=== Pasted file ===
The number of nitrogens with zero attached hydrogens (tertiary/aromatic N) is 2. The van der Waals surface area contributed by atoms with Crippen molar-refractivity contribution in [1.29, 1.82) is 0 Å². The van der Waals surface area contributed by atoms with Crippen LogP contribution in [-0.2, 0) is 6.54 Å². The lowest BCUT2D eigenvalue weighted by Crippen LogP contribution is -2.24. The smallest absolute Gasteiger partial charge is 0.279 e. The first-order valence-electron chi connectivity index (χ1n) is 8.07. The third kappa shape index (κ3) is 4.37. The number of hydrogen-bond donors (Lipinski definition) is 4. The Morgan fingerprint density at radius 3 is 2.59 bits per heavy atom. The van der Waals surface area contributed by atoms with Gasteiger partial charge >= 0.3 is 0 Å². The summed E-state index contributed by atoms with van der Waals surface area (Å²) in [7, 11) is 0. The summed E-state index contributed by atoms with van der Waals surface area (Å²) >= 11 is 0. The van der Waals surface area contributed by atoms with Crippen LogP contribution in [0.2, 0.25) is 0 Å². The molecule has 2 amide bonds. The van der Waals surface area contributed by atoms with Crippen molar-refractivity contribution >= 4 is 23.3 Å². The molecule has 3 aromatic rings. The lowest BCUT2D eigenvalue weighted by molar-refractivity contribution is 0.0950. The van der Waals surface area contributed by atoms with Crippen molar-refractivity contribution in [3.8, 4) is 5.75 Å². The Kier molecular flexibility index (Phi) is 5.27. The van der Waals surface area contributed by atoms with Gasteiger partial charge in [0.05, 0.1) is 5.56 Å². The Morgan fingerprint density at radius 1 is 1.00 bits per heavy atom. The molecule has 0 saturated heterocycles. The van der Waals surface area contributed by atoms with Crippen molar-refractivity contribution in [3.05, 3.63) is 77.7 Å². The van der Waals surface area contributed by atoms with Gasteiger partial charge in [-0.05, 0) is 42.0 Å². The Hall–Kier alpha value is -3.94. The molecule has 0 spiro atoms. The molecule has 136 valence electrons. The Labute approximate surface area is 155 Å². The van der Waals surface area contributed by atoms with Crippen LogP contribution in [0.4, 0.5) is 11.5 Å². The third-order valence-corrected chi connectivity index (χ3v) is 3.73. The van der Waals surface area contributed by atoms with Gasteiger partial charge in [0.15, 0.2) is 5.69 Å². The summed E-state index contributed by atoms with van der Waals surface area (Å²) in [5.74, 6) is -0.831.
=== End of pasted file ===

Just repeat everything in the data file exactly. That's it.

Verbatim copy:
The number of nitrogens with zero attached hydrogens (tertiary/aromatic N) is 2. The van der Waals surface area contributed by atoms with Crippen molar-refractivity contribution in [1.29, 1.82) is 0 Å². The van der Waals surface area contributed by atoms with Crippen LogP contribution in [-0.2, 0) is 6.54 Å². The lowest BCUT2D eigenvalue weighted by Crippen LogP contribution is -2.24. The smallest absolute Gasteiger partial charge is 0.279 e. The first-order valence-electron chi connectivity index (χ1n) is 8.07. The third kappa shape index (κ3) is 4.37. The number of hydrogen-bond donors (Lipinski definition) is 4. The Morgan fingerprint density at radius 3 is 2.59 bits per heavy atom. The van der Waals surface area contributed by atoms with Gasteiger partial charge >= 0.3 is 0 Å². The summed E-state index contributed by atoms with van der Waals surface area (Å²) in [7, 11) is 0. The summed E-state index contributed by atoms with van der Waals surface area (Å²) >= 11 is 0. The van der Waals surface area contributed by atoms with Crippen LogP contribution in [0.2, 0.25) is 0 Å². The molecule has 2 amide bonds. The van der Waals surface area contributed by atoms with Crippen molar-refractivity contribution >= 4 is 23.3 Å². The molecule has 3 aromatic rings. The lowest BCUT2D eigenvalue weighted by molar-refractivity contribution is 0.0950. The van der Waals surface area contributed by atoms with Crippen molar-refractivity contribution in [3.8, 4) is 5.75 Å². The Kier molecular flexibility index (Phi) is 5.27. The van der Waals surface area contributed by atoms with Gasteiger partial charge in [0.05, 0.1) is 5.56 Å². The Morgan fingerprint density at radius 1 is 1.00 bits per heavy atom. The molecule has 0 saturated heterocycles. The van der Waals surface area contributed by atoms with Crippen molar-refractivity contribution in [3.05, 3.63) is 77.7 Å². The van der Waals surface area contributed by atoms with Gasteiger partial charge in [-0.05, 0) is 42.0 Å². The Hall–Kier alpha value is -3.94. The molecule has 0 spiro atoms. The molecule has 136 valence electrons. The Labute approximate surface area is 155 Å². The van der Waals surface area contributed by atoms with Crippen LogP contribution in [0.4, 0.5) is 11.5 Å². The third-order valence-corrected chi connectivity index (χ3v) is 3.73. The van der Waals surface area contributed by atoms with Gasteiger partial charge in [0.15, 0.2) is 5.69 Å². The summed E-state index contributed by atoms with van der Waals surface area (Å²) in [5.74, 6) is -0.831.